Appellant claims that it was within the district court’s jurisdiction to require or order respondent’s appearance at the evidentiary hearing. We agree. The UCCJA was repealed in 1991 and replaced by the Uniform Child Custody Jurisdiction and Enforcement Act, Minn. Stat. §§ 518D.101-.317 (2002). This chapter contains provisions authorizing the issuance of orders or warrants to insure a party’s or a child’s appearance. See, e.g., Minn. Stat. §§ 518D.210, .311. Appellant has an obligation to submit “reasonably ascertainable” information to the court as to the child’s “present address or whereabouts,” Minn. Stat. § 518D.209(a), but the court must still attempt to uncover reliable, current evidence. Thus, on remand, the court is under an obligation to issue appropriate orders to insure current information is gathered on the child’s circumstances.
Appellant further claims that he presented prima facie evidence of domestic child abuse, as shown in his requests for admissions, which respondent never answered and which the court should have deemed admitted under Minn. R. Civ. P. 36.01. In Murray I, this court directed the district court to “reconsider appellant’s motion to deem the requests admitted.” Murray I, 2000 WL 1146338, at **5. The court, however, has failed to address these admissions in any of its subsequent orders. As appellant argues, these admissions tend to support a finding that the child is endangered and that it is not in the child’s best interests to remain in respondent’s custody. On remand, if the district court is unable to obtain current information regarding the child, these admissions constitute evidence that the court must consider when making its custody determination.
Appellant challenges the district court’s failure to make certain findings in connection with its paternity order, as required by Minn. Stat. § 257.66 (2002) (requiring district court to issue new birth record and to include provisions in paternity order concerning duty of support, custody of child, and parenting time). The district court here awarded custody to respondent and reserved the issue of visitation, or parenting time, “until such time as the Court has sufficient, relevant evidence to make a decision and an appropriate motion has been served and filed.” On remand, the district court must insure that its paternity order includes the findings required by this statute.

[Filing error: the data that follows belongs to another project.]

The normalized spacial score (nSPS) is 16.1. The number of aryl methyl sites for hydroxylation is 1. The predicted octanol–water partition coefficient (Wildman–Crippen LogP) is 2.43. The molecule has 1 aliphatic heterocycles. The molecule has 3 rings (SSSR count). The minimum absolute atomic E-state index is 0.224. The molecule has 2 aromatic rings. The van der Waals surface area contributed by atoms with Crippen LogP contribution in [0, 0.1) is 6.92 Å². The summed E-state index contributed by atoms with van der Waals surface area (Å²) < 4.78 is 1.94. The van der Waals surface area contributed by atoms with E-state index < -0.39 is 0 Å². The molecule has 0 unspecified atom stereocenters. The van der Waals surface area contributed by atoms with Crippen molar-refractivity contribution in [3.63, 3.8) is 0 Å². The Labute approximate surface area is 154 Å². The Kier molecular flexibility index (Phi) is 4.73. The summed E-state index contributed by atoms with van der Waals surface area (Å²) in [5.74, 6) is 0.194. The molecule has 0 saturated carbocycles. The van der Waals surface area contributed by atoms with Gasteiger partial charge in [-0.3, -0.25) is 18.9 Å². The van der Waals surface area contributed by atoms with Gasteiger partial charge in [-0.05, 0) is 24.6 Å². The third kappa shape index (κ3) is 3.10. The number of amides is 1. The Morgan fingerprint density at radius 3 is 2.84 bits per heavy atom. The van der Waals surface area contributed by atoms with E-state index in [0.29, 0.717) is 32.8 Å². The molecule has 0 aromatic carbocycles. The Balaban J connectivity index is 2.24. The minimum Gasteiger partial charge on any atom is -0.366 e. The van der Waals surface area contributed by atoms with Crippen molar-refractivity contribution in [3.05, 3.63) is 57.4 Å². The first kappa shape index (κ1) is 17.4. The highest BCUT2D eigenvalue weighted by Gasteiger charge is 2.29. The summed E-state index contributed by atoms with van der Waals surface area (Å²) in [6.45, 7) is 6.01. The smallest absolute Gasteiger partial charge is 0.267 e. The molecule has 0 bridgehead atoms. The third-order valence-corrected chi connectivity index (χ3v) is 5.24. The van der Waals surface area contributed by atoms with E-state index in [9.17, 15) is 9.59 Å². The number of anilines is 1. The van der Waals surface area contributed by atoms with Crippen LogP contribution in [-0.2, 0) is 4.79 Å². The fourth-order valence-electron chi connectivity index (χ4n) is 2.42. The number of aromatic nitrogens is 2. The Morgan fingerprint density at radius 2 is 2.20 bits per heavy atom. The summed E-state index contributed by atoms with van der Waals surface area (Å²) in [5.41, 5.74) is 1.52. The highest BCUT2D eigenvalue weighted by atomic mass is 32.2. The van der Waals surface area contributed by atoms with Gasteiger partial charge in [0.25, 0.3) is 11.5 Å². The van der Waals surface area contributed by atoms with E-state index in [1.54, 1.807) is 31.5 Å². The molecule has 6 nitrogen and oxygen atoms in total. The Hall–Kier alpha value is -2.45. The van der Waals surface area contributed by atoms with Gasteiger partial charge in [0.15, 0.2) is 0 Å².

Appellant also challenges the district court’s failure to include notice provisions as required by Minn. Stat. § 518.177 (2002) (“Every court order * * * concerning custody of or parenting time or visitation with a minor child shall contain the notice set out in section 518.68, subdivision 2.”). These notices involve parental rights of access to the child, remedies and penalties for wrongful denial of parenting time, and a warning that deprivation of custodial or parental rights is a felony. Minn. Stat. § 518.68, subd. 2 (2002). On remand, the district court is directed to include these notices in any custody order that it may issue.
Finally, appellant argues that if this case is remanded, it should be assigned to a different district court judge and possibly be moved to a different county. This case is currently venued in Benton County because appellant lives there. Appellant suggests that Hennepin County might be less biased and more appropriate, particularly because respondent and the child were located there at one point.
Minn. R. Civ. P. 63.03 provides that a party may seek removal of a judge if the party makes an affirmative showing of the judge’s prejudice or implied or actual bias. See Matson v. Matson, 638 N.W.2d 462, 469 (Minn. App. 2002). To date, appellant has not filed such a motion.
Reversed and remanded.
 Appellant also challenges the district court’s denial of his motion for a default judgment. But even a procedurally proper default judgment may represent an abuse of discretion if granted without findings on a child’s best interests. See Moir v. Moir, 400 N.W.2d 394, 397 (Minn. App. 1987) (allowing vacation of default dissolution judgment that granted custody of child to one parent without making any findings on child’s best interests).